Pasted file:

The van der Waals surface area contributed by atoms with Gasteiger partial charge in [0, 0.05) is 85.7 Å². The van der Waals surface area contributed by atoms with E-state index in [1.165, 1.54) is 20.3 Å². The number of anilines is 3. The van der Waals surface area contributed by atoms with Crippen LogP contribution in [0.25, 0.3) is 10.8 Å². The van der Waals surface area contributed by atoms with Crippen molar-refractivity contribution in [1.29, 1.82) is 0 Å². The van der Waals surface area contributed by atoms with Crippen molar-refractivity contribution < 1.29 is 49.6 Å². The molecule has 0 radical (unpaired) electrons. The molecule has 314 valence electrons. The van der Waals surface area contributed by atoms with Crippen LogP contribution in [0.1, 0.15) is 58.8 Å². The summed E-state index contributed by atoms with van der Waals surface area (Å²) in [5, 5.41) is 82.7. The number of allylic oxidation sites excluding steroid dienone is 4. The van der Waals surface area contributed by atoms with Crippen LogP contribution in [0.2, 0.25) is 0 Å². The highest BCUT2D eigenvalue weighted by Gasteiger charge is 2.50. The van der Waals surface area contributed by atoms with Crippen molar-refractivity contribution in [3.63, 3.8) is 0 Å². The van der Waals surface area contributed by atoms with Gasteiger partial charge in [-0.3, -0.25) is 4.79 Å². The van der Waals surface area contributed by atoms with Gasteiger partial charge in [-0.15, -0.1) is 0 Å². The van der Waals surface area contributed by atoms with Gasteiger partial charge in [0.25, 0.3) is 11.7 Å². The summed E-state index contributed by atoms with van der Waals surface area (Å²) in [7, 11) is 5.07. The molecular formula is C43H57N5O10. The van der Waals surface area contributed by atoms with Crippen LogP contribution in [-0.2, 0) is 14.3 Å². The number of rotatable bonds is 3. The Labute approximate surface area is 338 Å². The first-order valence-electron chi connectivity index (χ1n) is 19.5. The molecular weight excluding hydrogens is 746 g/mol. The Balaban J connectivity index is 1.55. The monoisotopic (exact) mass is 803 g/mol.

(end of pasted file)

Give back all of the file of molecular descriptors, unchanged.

The van der Waals surface area contributed by atoms with Gasteiger partial charge in [0, 0.05) is 85.7 Å². The van der Waals surface area contributed by atoms with E-state index in [1.165, 1.54) is 20.3 Å². The number of anilines is 3. The van der Waals surface area contributed by atoms with Crippen LogP contribution in [0.25, 0.3) is 10.8 Å². The van der Waals surface area contributed by atoms with Crippen molar-refractivity contribution in [1.29, 1.82) is 0 Å². The van der Waals surface area contributed by atoms with Crippen molar-refractivity contribution < 1.29 is 49.6 Å². The molecule has 0 radical (unpaired) electrons. The molecule has 314 valence electrons. The van der Waals surface area contributed by atoms with Crippen LogP contribution in [0.1, 0.15) is 58.8 Å². The summed E-state index contributed by atoms with van der Waals surface area (Å²) in [5, 5.41) is 82.7. The number of allylic oxidation sites excluding steroid dienone is 4. The van der Waals surface area contributed by atoms with Crippen LogP contribution in [0.2, 0.25) is 0 Å². The highest BCUT2D eigenvalue weighted by Gasteiger charge is 2.50. The van der Waals surface area contributed by atoms with Crippen molar-refractivity contribution in [3.63, 3.8) is 0 Å². The van der Waals surface area contributed by atoms with Gasteiger partial charge in [-0.3, -0.25) is 4.79 Å². The van der Waals surface area contributed by atoms with Gasteiger partial charge in [-0.15, -0.1) is 0 Å². The van der Waals surface area contributed by atoms with Gasteiger partial charge in [0.25, 0.3) is 11.7 Å². The summed E-state index contributed by atoms with van der Waals surface area (Å²) in [7, 11) is 5.07. The molecular formula is C43H57N5O10. The van der Waals surface area contributed by atoms with Crippen LogP contribution in [-0.2, 0) is 14.3 Å². The number of rotatable bonds is 3. The Labute approximate surface area is 338 Å². The first-order valence-electron chi connectivity index (χ1n) is 19.5. The molecular weight excluding hydrogens is 746 g/mol. The Balaban J connectivity index is 1.55. The monoisotopic (exact) mass is 803 g/mol.